9 votes

Denver Teachers Strike Back

4 comments

  1. [3]
    kfwyre Link
    Good for them. Something has got to give in education. The current climate is toxic. I entered the field over a decade ago, eager and excited to educate. Now there's not a day that goes by where I...

    Good for them. Something has got to give in education. The current climate is toxic.

    I entered the field over a decade ago, eager and excited to educate. Now there's not a day that goes by where I don't fantasize about career change. I used to believe in teaching and in education as an ideal. I used to be inspired. I used to feel like I was making a difference.

    Not anymore. Everything is now so standardized, focused on data, and accountability-driven that it has completely sterilized what should be joyous and exciting. Day in and day out I'm stuck teaching curriculum I don't believe in using methods I don't believe in to promote outcomes I don't believe in to students who have stopped believing in me.

    5 votes
    1. [2]
      momentmaker Link Parent
      Plus you got those helicopter parents who boils their kid and think they deserve a top grade too. I'd bet the constant barges from them are stressful as well.

      Plus you got those helicopter parents who boils their kid and think they deserve a top grade too. I'd bet the constant barges from them are stressful as well.

      3 votes
      1. kfwyre (edited ) Link Parent
        By and large, most parents I interact with are patient, kind people who tirelessly and selflessly support their kids. They are good people doing a thankless job. This is not the dominant narrative...

        By and large, most parents I interact with are patient, kind people who tirelessly and selflessly support their kids. They are good people doing a thankless job. This is not the dominant narrative you'll see online, but teaching has made me gain respect for parents. I think a lot of the proverbial friction between us comes from the fact that we are both put in difficult situations, and that often leads to pointing fingers.

        I see a lot of commonalities between us. We both care about their kids. They're often as tired and burnt out as us. Sometimes moreso. I have the privilege of not having kids, meaning I go home from my job to a lack of significant adult responsibility. Most of my students' parents work full-time jobs all day and become full-time parents for afternoons, evenings, and weekends. I admire their drive, tenacity, and care. I'm burnt out from doing half the work. I don't know how they can manage both roles.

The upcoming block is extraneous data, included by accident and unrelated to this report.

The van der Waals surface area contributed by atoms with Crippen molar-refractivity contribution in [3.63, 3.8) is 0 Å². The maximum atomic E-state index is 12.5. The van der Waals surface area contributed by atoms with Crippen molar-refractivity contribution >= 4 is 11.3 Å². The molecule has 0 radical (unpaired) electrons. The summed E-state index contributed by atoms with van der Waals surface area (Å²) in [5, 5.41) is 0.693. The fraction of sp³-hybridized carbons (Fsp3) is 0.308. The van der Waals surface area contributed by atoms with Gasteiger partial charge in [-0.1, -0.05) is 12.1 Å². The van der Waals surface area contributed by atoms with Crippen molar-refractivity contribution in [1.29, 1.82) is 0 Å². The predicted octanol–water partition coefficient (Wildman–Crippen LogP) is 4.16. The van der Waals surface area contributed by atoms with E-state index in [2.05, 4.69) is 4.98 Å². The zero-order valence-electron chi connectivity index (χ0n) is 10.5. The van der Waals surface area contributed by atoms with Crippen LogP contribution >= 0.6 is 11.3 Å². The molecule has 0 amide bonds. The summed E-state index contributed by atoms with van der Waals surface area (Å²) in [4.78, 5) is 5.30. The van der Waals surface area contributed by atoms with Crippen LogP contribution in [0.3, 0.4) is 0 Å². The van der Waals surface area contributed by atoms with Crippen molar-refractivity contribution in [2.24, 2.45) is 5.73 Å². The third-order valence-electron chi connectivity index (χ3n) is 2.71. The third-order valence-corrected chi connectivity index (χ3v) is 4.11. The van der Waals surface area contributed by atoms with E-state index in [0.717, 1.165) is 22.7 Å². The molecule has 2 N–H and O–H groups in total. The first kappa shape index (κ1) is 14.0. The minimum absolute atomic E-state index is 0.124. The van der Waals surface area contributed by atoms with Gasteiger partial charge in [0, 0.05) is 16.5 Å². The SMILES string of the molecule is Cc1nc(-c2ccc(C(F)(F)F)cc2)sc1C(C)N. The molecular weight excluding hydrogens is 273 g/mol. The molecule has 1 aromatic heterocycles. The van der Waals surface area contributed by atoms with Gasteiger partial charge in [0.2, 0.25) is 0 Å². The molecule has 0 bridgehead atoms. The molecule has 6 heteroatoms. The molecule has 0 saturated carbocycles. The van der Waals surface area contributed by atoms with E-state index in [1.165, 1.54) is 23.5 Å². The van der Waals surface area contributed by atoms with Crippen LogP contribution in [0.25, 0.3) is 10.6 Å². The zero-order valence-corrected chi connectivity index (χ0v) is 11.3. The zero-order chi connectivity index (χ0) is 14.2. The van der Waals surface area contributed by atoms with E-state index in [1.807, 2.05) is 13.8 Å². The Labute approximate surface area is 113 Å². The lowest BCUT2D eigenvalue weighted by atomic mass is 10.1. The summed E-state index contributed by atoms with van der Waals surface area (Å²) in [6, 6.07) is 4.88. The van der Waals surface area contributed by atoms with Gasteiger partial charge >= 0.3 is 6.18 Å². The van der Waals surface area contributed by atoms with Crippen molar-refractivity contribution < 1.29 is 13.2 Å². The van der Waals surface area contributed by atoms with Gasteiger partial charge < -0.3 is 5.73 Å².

That said, there definitely are some parents that can be difficult. Helicopter parents have been a household name for a while, but there was recently a viral post about "lawnmower parents" that struck a nerve. While no parent wants their child to face adversity or hardship, some parents take this to an extreme, seeing even regular academic challenge or everyday hiccups as an obstacle to their child's success.

        I had a student with a lawnmower parent a couple of years ago. The student would not do any work during the school day and would instead bring it all home for their mom to do. Our attempts to get the student to complete work were futile, and our attempts to get their mom to stop were equally fruitless. A perfect summary of the situation was captured in a short exchange we had one afternoon. I was checking to make sure the student had written all their homework down for the day. As they looked at their planner, they commented "this is too much homework for my mom to do." The student was completely serious and saw nothing wrong with this. "No," I replied, "this is your work. You need to do it." They looked at me and simply said, "No, my mom has got me covered."

        This student was 14 years old. The mother certainly wanted what was best for her child and would never, ever let them fail. Even more, she would never let them face even the regular challenges of schoolwork. Academic rigor was too threatening to her child's happiness.

        This is developmentally unhealthy and, by denying immediate short-term failure at all costs, she was setting her child up for long-term failure. Kids need to develop resilience and deal with failure, dashed expectations, and unfairness. This is part of life. Certainly we don't want to intentionally subject students to these, and we should actively work to make sure that everyone has pathways to success in spite of obstacles, but removing all obstacles themselves keeps the child from overcoming anything, which will make the first major struggle they eventually have insurmountable.

        3 votes
  2. alyaza Link
    update: the strike appears to tentatively be over now, which proves yet again unions are important and that strike actions work

    update: the strike appears to tentatively be over now, which proves yet again unions are important and that strike actions work

    Union representatives said a "breakthrough" came Tuesday night when the two sides were able to find some "common ground," and eventually reached a tentative agreement that will need to be ratified by the union's membership.
    Under the agreement, teachers would see between a seven to eleven percent increase in their base salary and a "transparent 20-step salary schedule," the DCTA said. It would also end "exorbitant five-figure bonuses" for senior administrators.